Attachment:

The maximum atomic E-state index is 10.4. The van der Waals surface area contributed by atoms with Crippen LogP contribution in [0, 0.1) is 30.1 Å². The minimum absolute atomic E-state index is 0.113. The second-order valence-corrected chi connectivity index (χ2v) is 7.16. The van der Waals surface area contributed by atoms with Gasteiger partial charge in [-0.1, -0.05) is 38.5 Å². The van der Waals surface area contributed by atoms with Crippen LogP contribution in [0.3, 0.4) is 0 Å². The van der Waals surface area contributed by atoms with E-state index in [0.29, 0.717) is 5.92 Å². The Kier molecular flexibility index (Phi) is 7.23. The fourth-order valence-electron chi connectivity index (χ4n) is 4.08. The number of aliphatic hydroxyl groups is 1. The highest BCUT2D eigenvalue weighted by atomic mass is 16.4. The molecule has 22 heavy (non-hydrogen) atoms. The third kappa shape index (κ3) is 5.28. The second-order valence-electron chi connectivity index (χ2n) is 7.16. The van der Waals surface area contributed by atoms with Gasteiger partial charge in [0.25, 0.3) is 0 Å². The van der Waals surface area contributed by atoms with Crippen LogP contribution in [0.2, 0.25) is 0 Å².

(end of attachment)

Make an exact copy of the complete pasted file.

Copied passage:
The maximum atomic E-state index is 10.4. The van der Waals surface area contributed by atoms with Crippen LogP contribution in [0, 0.1) is 30.1 Å². The minimum absolute atomic E-state index is 0.113. The second-order valence-corrected chi connectivity index (χ2v) is 7.16. The van der Waals surface area contributed by atoms with Gasteiger partial charge in [-0.1, -0.05) is 38.5 Å². The van der Waals surface area contributed by atoms with Crippen LogP contribution in [0.3, 0.4) is 0 Å². The van der Waals surface area contributed by atoms with E-state index in [0.29, 0.717) is 5.92 Å². The Kier molecular flexibility index (Phi) is 7.23. The fourth-order valence-electron chi connectivity index (χ4n) is 4.08. The number of aliphatic hydroxyl groups is 1. The highest BCUT2D eigenvalue weighted by atomic mass is 16.4. The molecule has 22 heavy (non-hydrogen) atoms. The third kappa shape index (κ3) is 5.28. The second-order valence-electron chi connectivity index (χ2n) is 7.16. The van der Waals surface area contributed by atoms with Gasteiger partial charge in [0.25, 0.3) is 0 Å². The van der Waals surface area contributed by atoms with Crippen LogP contribution in [0.2, 0.25) is 0 Å².